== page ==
Hope is the gateway to amazing prospects

The Istorya ng Pag-asa Film Festival proponents: (from left) Quark Henares, director, Globe Studios; Ruel Maranan, president, Ayala Foundation; Vice President Leni Robredo; Augusto Bengzon, chief financial officer and vice president, Ayala Land; and Paolo Borromeo, chief executive officer, AC Healthcare Holdings, Inc.

Hope is the gateway to amazing prospects

COMMONNESS - Bong R. Osorio (The Philippine Star) - December 17, 2017 - 4:00pm

Stories of hope are gateways into the amazing prospects life offers. They make lives happier and better, and they allow you to discover new roads through challenging times. You turn to them whenever there’s a need to push or boost yourself and others as you journey towards the best being you can be.

Every Filipino has an origin, and with each origin is a story of hope. Every Filipino faces life challenges that are seemingly insurmountable, but he or she is poised to confront them with great courage and resolve. Every Filipino believes in hope — the spark that lights the dark path and our dreams. Every Filipino has a narrative of positivism that provides inspiration to his fellowmen.

Stories of hope

There is an abundance of stories of hope around us. Many of them have been documented in “Istorya ng Pag-asa,” a traveling photo gallery featuring extraordinary stories of ordinary Filipinos. Through words and portraits, this noble and Nobel project aims to inspire, empower and be a source of hope for all.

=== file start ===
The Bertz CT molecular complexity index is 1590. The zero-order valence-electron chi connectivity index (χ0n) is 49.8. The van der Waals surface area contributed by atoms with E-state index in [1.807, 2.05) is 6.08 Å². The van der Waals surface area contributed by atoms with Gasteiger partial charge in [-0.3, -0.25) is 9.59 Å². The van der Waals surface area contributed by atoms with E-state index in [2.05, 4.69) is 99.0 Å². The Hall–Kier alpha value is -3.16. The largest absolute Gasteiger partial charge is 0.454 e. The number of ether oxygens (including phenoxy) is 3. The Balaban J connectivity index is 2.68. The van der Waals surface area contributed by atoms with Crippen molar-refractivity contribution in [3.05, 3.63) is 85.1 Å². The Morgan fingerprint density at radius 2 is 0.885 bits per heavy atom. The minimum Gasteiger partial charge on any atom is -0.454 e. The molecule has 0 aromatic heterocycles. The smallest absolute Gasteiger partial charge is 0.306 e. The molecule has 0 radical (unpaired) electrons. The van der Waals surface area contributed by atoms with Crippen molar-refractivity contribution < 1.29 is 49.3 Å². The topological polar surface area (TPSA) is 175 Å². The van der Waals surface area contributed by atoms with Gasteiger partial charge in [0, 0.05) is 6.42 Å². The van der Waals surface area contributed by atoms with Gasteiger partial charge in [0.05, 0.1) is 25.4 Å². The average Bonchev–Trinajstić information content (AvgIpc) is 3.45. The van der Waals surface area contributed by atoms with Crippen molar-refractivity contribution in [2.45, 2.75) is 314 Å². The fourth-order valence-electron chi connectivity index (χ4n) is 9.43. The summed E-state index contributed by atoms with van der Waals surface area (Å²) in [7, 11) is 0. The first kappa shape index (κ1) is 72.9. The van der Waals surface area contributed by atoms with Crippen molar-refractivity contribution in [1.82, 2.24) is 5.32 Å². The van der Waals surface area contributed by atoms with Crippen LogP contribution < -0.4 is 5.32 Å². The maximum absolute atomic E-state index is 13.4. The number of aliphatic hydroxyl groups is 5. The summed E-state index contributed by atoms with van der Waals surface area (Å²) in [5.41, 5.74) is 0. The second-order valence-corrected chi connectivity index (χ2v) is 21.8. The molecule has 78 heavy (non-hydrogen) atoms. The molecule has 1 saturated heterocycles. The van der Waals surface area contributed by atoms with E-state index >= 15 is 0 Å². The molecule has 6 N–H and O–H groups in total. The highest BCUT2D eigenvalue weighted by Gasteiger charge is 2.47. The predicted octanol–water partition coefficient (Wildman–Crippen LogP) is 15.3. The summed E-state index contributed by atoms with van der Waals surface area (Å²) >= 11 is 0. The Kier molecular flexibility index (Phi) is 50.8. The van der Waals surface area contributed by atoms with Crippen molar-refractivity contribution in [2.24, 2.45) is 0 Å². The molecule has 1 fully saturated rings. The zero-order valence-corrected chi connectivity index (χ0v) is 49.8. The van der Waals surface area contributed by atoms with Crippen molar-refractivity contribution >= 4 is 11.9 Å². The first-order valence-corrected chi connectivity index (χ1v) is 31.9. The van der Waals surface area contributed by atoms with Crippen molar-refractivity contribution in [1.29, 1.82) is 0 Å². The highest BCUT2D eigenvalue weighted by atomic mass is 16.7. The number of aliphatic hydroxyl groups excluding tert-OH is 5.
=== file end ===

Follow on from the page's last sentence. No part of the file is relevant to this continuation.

Take the case of Jamil Montibon. He had a difficult beginning as a former trash collector in Tondo, where he and his family lived in poverty. But, as fate and faith would have it, he was handpicked to be part of Project Ballet Futures program by Ballet Manila’s artistic director and CEO, Lisa Macuja-Elizalde.  Ballet afforded him and his brood a more comfortable life. He conquered his fears and challenges and performed internationally. But, despite all the accolades and his continuing pursuit of perfection, Jamil’s humility remains intact.

Judge Ave A. Zurbito-Alba’s journey is another venerable story of possibility, from part-time janitress to judge of Albay province. Her childhood overflowed with adversities. Her mother died when she was 13, her father never received any formal education and she studied and worked at the same time, earning four pesos a day for pulling out weeds and P12 a week for doing laundry. She also toiled as a kasambahay for her teachers while in college. Judge Ave conquered all the challenges that came her way. With only P50 in her pocket, she traveled from Masbate to Legazpi to take her college exam, which she aced.  She even earned a scholarship for it. Judge Ave supported herself to earn a law degree. She worked her way up from stenographer to Albay judge, a position she has served in for over a decade.

Teacher Sabrina Ongkiko graduated with a degree in Biology from Ateneo de Manila University and was planning to go to medical school after graduation. However, when she took a year off to volunteer for Jesuits Volunteer Philippines, she was assigned to teach at a public school in Iloilo City, where she discovered her love and passion for teaching. Teacher Sabs has been teaching in Culiat Elementary School since 2009.